The Vancouver Whitecaps used the International Day Against Homophobia and Transphobia to debut their new pride scarf. Now they’ve released a new video for the You Can Play Project.
- midfielder Russell Teibert
- defender and captain Jay DeMerit
- forward Erik Hurtado
- defender Andy O’Brien
- midfielder Sebastián Fernández
- midfielder Gershon Koffie
- midfielder Pedro Morales
- forward Kekuta Manneh
- midfielder Matías Laba
- defender Jordan Harvey
- goalkeeper David Ousted
- head coach Carl Robinson
The Vancouver Whitecaps also used the video release to spread the word for their Pride Night coming up on July 27. Scarves are still available at their online shop, as well as upcoming matches while they last. $10 of each purchase goes to support the You Can Play Project.
This past Saturday was the annual International Day Against Homophobia and Transphobia (IDAHOT) and MLS supporters groups used the day to speak out.
Here’s a look at what some groups did. Section 8 Chicago at the Fire vs. Kansas City match:
— Jëff Krausë (@DFBJeff) May 19, 2014
Gorilla FC at the Seattle vs. San Jose match:
— Gorilla FC (@GorillaFC) May 20, 2014
The Timbers Army at the Portland vs. Columbus match, just days before a court decision legalized same-sex marriage in their state:
— NAmerican Terraces (@NATerraces) May 18, 2014
And finally the Vancouver Whitecaps used the day to unveil their new rainbow scarf. Ten dollars of the cost of every scarf sold will be donated to the You Can Play Project. The scarf is both available for sale online and in person at upcoming matches.
The last few years have certainly been amazing for LGBT athletes and fans. In soccer alone, high-profile players like Megan Rapinoe and Robbie Rogers have come out of the closet and continued their professional careers.
But there are many others who play while keeping their sexual orientation hidden. For some it’s purely a personal choice, and that’s okay. But many others keep their secret for the fear of how their teams, their fans, or their friends and family will react.
The You Can Play Project works tirelessly to break down these walls for athletes. Click here to help us support You Can Play this World Cup season.
The You Can Play Project is best known for their videos — public displays of LGBT support from athletes and fans — but they also work in other significant ways. First, they lead panels across the country, speaking at high schools and universities to out athletes and their stories. They also lead trainings with professional teams to help push the climate in sports in the right direction. Finally, they work with LGBT athletes as they go through the coming out process, whether they are comfortable doing so on SportsCenter or if they want to simply tell those who are closest to them.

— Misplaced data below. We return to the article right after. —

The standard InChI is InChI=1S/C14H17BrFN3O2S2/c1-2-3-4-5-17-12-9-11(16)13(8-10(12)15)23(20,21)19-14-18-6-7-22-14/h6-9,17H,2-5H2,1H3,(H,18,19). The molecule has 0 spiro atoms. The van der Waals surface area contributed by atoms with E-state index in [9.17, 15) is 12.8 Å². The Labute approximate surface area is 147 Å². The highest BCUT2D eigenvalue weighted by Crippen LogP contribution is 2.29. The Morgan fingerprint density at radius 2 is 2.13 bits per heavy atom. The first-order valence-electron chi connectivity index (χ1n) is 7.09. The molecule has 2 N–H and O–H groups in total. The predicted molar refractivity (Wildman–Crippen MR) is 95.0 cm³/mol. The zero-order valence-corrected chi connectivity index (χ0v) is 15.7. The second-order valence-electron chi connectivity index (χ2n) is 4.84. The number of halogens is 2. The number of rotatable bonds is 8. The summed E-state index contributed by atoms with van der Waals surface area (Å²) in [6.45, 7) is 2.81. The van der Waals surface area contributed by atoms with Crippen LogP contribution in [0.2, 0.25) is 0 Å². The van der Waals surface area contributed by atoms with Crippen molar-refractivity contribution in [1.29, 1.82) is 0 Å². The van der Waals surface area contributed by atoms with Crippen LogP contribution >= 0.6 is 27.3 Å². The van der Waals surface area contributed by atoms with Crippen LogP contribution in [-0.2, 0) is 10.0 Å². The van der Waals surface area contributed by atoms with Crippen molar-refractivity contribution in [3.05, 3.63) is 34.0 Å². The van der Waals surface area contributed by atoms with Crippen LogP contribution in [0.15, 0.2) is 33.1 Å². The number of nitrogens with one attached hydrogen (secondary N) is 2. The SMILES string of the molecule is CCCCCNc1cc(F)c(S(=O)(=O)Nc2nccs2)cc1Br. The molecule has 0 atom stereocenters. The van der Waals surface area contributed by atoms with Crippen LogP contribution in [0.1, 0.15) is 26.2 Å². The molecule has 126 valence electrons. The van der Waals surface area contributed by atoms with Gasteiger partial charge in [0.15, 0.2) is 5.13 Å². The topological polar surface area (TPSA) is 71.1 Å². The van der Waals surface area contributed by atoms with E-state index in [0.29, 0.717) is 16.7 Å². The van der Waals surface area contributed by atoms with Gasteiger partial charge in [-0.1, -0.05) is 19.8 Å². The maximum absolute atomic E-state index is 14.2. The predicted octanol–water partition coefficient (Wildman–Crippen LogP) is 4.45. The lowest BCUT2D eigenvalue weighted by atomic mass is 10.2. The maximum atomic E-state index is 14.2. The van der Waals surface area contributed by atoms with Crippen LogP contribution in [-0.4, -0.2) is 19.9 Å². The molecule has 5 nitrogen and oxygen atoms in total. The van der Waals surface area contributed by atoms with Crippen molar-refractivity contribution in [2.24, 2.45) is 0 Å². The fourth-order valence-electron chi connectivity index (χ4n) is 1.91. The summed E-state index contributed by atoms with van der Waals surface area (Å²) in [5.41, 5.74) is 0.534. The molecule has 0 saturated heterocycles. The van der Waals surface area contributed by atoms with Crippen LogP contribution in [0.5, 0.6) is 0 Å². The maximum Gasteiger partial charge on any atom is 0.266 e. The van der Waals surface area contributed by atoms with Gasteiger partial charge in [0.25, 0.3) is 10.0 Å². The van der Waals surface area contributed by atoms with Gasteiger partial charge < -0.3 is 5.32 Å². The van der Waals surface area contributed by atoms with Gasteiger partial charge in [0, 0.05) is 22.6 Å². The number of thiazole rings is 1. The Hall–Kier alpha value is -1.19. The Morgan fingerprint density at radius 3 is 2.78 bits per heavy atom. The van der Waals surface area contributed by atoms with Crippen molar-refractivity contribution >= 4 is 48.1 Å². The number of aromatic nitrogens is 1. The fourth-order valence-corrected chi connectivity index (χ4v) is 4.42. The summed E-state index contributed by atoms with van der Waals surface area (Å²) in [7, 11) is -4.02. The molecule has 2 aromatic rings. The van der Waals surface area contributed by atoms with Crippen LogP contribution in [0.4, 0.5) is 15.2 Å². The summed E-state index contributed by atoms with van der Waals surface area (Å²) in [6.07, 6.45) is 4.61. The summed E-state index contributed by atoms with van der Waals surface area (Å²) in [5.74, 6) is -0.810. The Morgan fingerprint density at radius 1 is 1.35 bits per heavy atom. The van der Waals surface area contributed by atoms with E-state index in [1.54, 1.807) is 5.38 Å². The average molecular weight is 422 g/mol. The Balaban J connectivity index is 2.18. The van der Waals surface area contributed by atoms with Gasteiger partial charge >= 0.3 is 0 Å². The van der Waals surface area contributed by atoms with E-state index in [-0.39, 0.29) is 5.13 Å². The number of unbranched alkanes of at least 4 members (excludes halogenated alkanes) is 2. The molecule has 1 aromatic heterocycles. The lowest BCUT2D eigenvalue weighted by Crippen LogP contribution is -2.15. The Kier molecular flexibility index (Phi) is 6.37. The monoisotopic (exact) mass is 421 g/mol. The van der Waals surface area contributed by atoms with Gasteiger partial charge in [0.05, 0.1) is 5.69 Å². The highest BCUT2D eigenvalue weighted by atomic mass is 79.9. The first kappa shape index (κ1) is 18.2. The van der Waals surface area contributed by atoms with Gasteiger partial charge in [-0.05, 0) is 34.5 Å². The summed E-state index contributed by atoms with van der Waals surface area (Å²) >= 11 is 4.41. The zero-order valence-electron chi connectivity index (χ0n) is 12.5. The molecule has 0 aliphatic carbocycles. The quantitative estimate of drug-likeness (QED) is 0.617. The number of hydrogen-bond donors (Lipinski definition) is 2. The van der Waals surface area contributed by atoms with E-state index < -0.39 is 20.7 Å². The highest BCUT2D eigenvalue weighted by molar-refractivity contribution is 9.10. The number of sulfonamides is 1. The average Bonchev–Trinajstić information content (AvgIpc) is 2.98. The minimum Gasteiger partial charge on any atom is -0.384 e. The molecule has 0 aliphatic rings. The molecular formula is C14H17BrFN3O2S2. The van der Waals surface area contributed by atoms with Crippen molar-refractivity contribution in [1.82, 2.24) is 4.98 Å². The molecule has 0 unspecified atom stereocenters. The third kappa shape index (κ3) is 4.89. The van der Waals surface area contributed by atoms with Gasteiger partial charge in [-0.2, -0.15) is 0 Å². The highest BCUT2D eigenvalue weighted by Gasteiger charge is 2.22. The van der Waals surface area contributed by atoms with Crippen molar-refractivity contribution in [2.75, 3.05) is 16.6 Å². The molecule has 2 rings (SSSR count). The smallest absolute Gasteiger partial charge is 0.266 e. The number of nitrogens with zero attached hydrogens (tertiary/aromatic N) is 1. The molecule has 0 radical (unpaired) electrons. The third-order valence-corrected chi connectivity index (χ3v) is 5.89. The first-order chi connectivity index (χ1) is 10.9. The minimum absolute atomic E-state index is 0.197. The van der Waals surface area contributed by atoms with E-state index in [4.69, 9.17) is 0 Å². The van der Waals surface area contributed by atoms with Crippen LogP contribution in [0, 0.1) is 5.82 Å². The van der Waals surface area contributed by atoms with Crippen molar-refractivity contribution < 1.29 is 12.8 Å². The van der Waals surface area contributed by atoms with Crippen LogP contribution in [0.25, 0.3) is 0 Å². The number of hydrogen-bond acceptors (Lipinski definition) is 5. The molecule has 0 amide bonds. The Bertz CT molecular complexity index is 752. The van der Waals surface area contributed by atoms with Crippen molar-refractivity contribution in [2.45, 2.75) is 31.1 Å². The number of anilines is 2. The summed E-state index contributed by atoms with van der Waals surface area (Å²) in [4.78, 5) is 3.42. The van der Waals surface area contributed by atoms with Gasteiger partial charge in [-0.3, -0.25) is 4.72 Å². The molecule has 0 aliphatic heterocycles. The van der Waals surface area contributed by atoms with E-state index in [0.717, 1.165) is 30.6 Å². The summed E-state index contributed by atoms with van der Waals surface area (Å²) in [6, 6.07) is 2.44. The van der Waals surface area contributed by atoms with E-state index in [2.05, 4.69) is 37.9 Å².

You Can Play does great work, and I’m proud to support them. And as a soccer fan, I want to use the upcoming FIFA World Cup to send as much support their way as possible from our soccer fan community. Help us out by making a pledge to donate today — a dollar amount per goal scored by the US Men’s National Team during the series of sendoff games and their time in Brazil.
When University of Missouri (gridiron) football player Michael Sam came out publicly a few months ago, You Can Play executive director Wade Davis was there guiding him through the process using his own personal experiences as a now-out athlete. When the San Jose Earthquakes wanted to have a diversity training after Alan Gordon used a gay slur, You Can Play founder Patrick Burke was there to work with them. But it wasn’t just Burkie there as an ally. Out lacrosse player Andrew Goldstein joined him to tell his personal story. Athletes talking to athletes and out athletes like Davis leading the way are important hallmarks of the work You Can Play does.
Join me today in helping them out. Set an amount you pledge to give per USA goal this May and June. We’ll tally up the number of times Clint Dempsey, Michael Bradley, and the rest of our guys find the back of the net and follow up after the World Cup with how to fulfill your pledge to the You Can Play Project.
This is an amazing opportunity to help the You Can Play Project, but it will only be amazing with everybody pitching in and making a pledge. Help us raise thousands for You Can Play and the great work they do with and for LGBT athletes.
Thank you for your support of Gay4Soccer, and for supporting the You Can Play Project!
Last week Major League Soccer and it’s charitable arm MLS Works released the 2014 edition of their “Don’t Cross the Line” PSA video.
It’s…nice. It’s the usual “Don’t Cross the Line” message delivered by league superstars along with fans, which is new for this year.
But it also seems a bit watered down. It seems unspecific. It delivers the league tag line and a lot of feel-good buzz words but it doesn’t call out what “Don’t Cross the Line” means as it has in prior years. Here’s what I mean with language from past years.
2012: “No bullying. No racism. No sexism. No homophobia. No excuses. No exceptions.”